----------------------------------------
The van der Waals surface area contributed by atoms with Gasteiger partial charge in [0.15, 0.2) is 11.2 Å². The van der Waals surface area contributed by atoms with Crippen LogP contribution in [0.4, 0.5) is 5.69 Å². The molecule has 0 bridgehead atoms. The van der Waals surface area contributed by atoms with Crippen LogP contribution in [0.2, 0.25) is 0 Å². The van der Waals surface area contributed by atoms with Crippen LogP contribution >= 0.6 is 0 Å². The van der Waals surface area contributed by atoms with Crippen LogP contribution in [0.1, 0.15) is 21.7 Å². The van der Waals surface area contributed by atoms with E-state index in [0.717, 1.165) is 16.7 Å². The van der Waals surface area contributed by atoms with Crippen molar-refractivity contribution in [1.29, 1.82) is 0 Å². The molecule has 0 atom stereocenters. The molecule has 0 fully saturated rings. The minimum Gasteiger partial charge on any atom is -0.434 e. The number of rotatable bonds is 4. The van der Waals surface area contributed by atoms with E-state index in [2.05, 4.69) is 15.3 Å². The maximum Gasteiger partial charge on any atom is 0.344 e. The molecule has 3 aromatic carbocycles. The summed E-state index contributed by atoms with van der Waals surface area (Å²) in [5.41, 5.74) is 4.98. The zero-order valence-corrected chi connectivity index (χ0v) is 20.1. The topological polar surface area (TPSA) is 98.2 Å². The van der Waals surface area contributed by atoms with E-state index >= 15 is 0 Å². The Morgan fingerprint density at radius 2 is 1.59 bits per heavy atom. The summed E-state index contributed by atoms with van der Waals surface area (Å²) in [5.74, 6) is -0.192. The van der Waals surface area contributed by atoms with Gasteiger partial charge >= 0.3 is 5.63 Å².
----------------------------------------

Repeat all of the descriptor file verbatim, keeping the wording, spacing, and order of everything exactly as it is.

The van der Waals surface area contributed by atoms with Gasteiger partial charge in [0.15, 0.2) is 11.2 Å². The van der Waals surface area contributed by atoms with Crippen LogP contribution in [0.4, 0.5) is 5.69 Å². The molecule has 0 bridgehead atoms. The van der Waals surface area contributed by atoms with Crippen LogP contribution in [0.2, 0.25) is 0 Å². The van der Waals surface area contributed by atoms with Crippen LogP contribution >= 0.6 is 0 Å². The van der Waals surface area contributed by atoms with Crippen LogP contribution in [0.1, 0.15) is 21.7 Å². The van der Waals surface area contributed by atoms with E-state index in [0.717, 1.165) is 16.7 Å². The van der Waals surface area contributed by atoms with Crippen molar-refractivity contribution in [1.29, 1.82) is 0 Å². The molecule has 0 atom stereocenters. The molecule has 0 fully saturated rings. The minimum Gasteiger partial charge on any atom is -0.434 e. The number of rotatable bonds is 4. The van der Waals surface area contributed by atoms with E-state index in [2.05, 4.69) is 15.3 Å². The maximum Gasteiger partial charge on any atom is 0.344 e. The molecule has 3 aromatic carbocycles. The summed E-state index contributed by atoms with van der Waals surface area (Å²) in [5.41, 5.74) is 4.98. The zero-order valence-corrected chi connectivity index (χ0v) is 20.1. The topological polar surface area (TPSA) is 98.2 Å². The van der Waals surface area contributed by atoms with E-state index >= 15 is 0 Å². The Morgan fingerprint density at radius 2 is 1.59 bits per heavy atom. The summed E-state index contributed by atoms with van der Waals surface area (Å²) in [5.74, 6) is -0.192. The van der Waals surface area contributed by atoms with Gasteiger partial charge >= 0.3 is 5.63 Å².